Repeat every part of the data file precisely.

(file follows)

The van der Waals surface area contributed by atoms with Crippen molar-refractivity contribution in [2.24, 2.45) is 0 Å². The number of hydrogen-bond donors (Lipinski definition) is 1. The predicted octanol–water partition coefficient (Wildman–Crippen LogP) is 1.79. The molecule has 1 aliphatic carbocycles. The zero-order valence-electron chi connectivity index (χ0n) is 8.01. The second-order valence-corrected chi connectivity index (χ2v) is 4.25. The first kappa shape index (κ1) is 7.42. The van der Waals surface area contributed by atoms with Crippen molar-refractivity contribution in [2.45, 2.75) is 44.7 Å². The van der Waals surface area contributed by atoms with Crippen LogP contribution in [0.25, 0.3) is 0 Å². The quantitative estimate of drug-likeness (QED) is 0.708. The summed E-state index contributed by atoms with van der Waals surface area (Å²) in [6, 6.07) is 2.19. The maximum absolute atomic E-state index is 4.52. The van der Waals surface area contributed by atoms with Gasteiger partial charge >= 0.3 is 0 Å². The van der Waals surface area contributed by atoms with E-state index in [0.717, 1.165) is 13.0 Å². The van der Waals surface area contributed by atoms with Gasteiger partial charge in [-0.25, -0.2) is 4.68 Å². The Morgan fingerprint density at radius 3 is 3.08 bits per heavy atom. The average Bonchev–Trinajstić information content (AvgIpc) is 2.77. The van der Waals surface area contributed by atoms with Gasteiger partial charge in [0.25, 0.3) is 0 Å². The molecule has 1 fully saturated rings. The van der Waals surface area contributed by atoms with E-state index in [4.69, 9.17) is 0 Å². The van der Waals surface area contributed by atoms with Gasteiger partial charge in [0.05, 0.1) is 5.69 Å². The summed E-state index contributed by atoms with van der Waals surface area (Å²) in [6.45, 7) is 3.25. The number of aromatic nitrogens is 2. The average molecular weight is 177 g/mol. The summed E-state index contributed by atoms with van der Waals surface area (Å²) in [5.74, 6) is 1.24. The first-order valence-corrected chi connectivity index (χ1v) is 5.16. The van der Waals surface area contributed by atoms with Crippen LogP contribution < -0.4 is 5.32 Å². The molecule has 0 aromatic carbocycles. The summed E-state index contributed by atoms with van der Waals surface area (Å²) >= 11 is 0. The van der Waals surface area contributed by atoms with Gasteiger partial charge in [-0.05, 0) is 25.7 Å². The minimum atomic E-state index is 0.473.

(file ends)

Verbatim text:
The van der Waals surface area contributed by atoms with Crippen molar-refractivity contribution in [2.24, 2.45) is 0 Å². The number of hydrogen-bond donors (Lipinski definition) is 1. The predicted octanol–water partition coefficient (Wildman–Crippen LogP) is 1.79. The molecule has 1 aliphatic carbocycles. The zero-order valence-electron chi connectivity index (χ0n) is 8.01. The second-order valence-corrected chi connectivity index (χ2v) is 4.25. The first kappa shape index (κ1) is 7.42. The van der Waals surface area contributed by atoms with Crippen molar-refractivity contribution in [2.45, 2.75) is 44.7 Å². The van der Waals surface area contributed by atoms with Crippen LogP contribution in [0.25, 0.3) is 0 Å². The quantitative estimate of drug-likeness (QED) is 0.708. The summed E-state index contributed by atoms with van der Waals surface area (Å²) in [6, 6.07) is 2.19. The maximum absolute atomic E-state index is 4.52. The van der Waals surface area contributed by atoms with Gasteiger partial charge >= 0.3 is 0 Å². The van der Waals surface area contributed by atoms with E-state index in [0.717, 1.165) is 13.0 Å². The van der Waals surface area contributed by atoms with Gasteiger partial charge in [-0.25, -0.2) is 4.68 Å². The Morgan fingerprint density at radius 3 is 3.08 bits per heavy atom. The average Bonchev–Trinajstić information content (AvgIpc) is 2.77. The van der Waals surface area contributed by atoms with Gasteiger partial charge in [0.25, 0.3) is 0 Å². The molecule has 1 fully saturated rings. The van der Waals surface area contributed by atoms with E-state index in [4.69, 9.17) is 0 Å². The van der Waals surface area contributed by atoms with Gasteiger partial charge in [0.05, 0.1) is 5.69 Å². The summed E-state index contributed by atoms with van der Waals surface area (Å²) in [6.45, 7) is 3.25. The number of aromatic nitrogens is 2. The average molecular weight is 177 g/mol. The summed E-state index contributed by atoms with van der Waals surface area (Å²) in [5.74, 6) is 1.24. The first-order valence-corrected chi connectivity index (χ1v) is 5.16. The van der Waals surface area contributed by atoms with Crippen LogP contribution < -0.4 is 5.32 Å². The molecule has 0 aromatic carbocycles. The summed E-state index contributed by atoms with van der Waals surface area (Å²) >= 11 is 0. The van der Waals surface area contributed by atoms with Gasteiger partial charge in [-0.05, 0) is 25.7 Å². The minimum atomic E-state index is 0.473.